Three things that made Twitter’s week

Three things that made Twitter's week (iStock) A lot went down in the Twitter universe last week. Let’s begin this week with a look back at the week that ‘twas.

Promoted Tweets

Few companies are more conspicuous in their lack of major revenue streams than Twitter. The company took a new step toward rectifying this position by unveiling its new advertising platform that relies on Promoted Tweets. Launched as a pilot program with a few select advertisers, the platform will eventually insert paid Tweets in the stream of Twitter search results. Promoted Tweets will be graded based on a “resonance” score. Resonance will help determine how long any of these sponsored Tweets stay active in the ecosystem. During a week in which Ning announced that it was moving away from free to paid service, it’s encouraging to see that Twitter is finding tools that build toward fiscal security. Unfortunately, they’re going to need a few more solutions in order to truly solve the revenue questions.

Library of Congress

The entirety of the Twitter archive will be entered in the Library of Congress. Every ultra topical update, every conversation fragment and every comment on the lustrous, silky mane of enchantment that is Justin Bieber’s hair will be saved for posterity. Unlike most of the content in the Library, the text may not be nearly as interesting as the information that sits around it. The average Tweet may be banal, but start to tie all the information such as time, place and author identity, and the Twitter archive becomes a beautiful, living snapshot of modern life. It’s a little unclear what exactly the Library will keep in its archive; hopefully a ton of data accompanies all that text. Without the data, the Twitter archive probably becomes a linguistic curiosity. With the data, the Twitter data becomes something important and viable historically, culturally and socially.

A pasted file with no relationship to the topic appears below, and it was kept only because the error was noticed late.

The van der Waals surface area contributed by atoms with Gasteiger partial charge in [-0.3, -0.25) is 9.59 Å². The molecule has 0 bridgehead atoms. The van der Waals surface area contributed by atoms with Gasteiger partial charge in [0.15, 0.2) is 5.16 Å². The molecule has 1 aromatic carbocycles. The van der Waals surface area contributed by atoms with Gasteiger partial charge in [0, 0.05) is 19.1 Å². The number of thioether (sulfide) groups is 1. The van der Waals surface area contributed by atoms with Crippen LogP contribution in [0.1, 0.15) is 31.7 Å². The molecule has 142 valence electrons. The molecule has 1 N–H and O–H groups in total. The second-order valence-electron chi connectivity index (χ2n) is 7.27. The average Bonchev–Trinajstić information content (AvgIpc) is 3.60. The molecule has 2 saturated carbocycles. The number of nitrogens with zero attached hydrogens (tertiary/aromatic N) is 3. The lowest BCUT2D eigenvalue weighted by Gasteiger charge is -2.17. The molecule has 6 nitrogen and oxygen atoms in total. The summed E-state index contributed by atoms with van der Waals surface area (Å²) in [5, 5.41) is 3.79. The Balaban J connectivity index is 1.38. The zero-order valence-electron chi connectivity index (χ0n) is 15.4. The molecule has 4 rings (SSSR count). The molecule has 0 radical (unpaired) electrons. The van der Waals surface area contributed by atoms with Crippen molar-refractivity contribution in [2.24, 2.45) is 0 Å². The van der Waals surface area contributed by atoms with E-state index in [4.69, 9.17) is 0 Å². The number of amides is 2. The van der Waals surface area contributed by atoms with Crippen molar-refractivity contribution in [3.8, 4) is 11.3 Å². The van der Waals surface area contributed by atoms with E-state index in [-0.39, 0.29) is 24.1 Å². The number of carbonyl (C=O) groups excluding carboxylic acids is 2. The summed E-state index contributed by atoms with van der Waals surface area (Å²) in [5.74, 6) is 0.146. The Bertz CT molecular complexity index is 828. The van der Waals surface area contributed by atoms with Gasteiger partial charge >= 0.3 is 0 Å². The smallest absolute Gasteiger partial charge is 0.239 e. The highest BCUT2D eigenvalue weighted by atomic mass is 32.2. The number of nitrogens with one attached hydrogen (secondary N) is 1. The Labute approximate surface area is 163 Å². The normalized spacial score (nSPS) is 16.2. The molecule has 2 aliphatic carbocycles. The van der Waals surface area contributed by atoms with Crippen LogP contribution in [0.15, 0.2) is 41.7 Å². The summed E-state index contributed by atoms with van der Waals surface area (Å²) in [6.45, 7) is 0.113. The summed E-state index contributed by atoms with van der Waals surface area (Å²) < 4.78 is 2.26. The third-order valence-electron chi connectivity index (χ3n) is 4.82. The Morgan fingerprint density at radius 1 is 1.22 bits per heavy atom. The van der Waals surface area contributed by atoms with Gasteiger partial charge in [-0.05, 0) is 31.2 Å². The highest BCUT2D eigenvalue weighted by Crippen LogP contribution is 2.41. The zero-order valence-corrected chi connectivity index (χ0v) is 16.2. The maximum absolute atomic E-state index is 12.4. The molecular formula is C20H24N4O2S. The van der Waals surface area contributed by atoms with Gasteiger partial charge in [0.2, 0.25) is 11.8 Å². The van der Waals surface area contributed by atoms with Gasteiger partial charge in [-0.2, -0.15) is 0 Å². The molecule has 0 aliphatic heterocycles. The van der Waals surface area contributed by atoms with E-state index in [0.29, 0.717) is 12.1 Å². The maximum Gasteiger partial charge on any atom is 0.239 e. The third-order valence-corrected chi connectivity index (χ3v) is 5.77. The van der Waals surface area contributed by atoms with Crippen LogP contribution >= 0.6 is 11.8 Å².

Twitter held Chirp, its first developers conference. While it gave Twitter a way to convene with the very large community of developers who have traditionally powered some of the most intriguing Twitter-based solutions, it also brought together a group that is feeling growing unease regarding its place in the Twitter ecosystem. Twitter is slowly reclaiming territory that it previously left open to third-party development. However, Twitter is still a very open platform that offers a lot of opportunity. By keeping a positive connection with its development audience, Twitter helps fuel innovation while keeping its eyes open for the best ideas. Hopeful developers can look toward Summize and Tweetie as great examples of companies that were successfully assimilated into the Twitter system.